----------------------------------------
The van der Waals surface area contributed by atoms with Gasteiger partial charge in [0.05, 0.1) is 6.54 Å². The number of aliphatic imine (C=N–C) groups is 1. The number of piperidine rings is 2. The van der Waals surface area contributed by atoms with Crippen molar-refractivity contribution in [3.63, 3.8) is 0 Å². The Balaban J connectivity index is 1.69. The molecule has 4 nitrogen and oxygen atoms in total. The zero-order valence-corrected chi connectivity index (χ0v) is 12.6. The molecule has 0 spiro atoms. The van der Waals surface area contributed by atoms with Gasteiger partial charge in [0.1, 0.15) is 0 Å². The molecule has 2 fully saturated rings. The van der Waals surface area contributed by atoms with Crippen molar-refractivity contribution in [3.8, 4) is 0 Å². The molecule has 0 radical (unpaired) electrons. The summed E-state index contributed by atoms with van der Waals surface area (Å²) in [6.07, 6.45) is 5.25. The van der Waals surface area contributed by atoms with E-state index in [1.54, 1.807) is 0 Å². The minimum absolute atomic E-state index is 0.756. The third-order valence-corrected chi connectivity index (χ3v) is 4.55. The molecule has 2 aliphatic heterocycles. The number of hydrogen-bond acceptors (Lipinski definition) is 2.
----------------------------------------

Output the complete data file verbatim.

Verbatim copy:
The van der Waals surface area contributed by atoms with Gasteiger partial charge in [0.05, 0.1) is 6.54 Å². The number of aliphatic imine (C=N–C) groups is 1. The number of piperidine rings is 2. The van der Waals surface area contributed by atoms with Crippen molar-refractivity contribution in [3.63, 3.8) is 0 Å². The Balaban J connectivity index is 1.69. The molecule has 4 nitrogen and oxygen atoms in total. The zero-order valence-corrected chi connectivity index (χ0v) is 12.6. The molecule has 0 spiro atoms. The van der Waals surface area contributed by atoms with Gasteiger partial charge in [0.1, 0.15) is 0 Å². The molecule has 2 fully saturated rings. The van der Waals surface area contributed by atoms with Crippen molar-refractivity contribution in [3.8, 4) is 0 Å². The molecule has 0 radical (unpaired) electrons. The summed E-state index contributed by atoms with van der Waals surface area (Å²) in [6.07, 6.45) is 5.25. The van der Waals surface area contributed by atoms with E-state index in [1.54, 1.807) is 0 Å². The minimum absolute atomic E-state index is 0.756. The third-order valence-corrected chi connectivity index (χ3v) is 4.55. The molecule has 2 aliphatic heterocycles. The number of hydrogen-bond acceptors (Lipinski definition) is 2.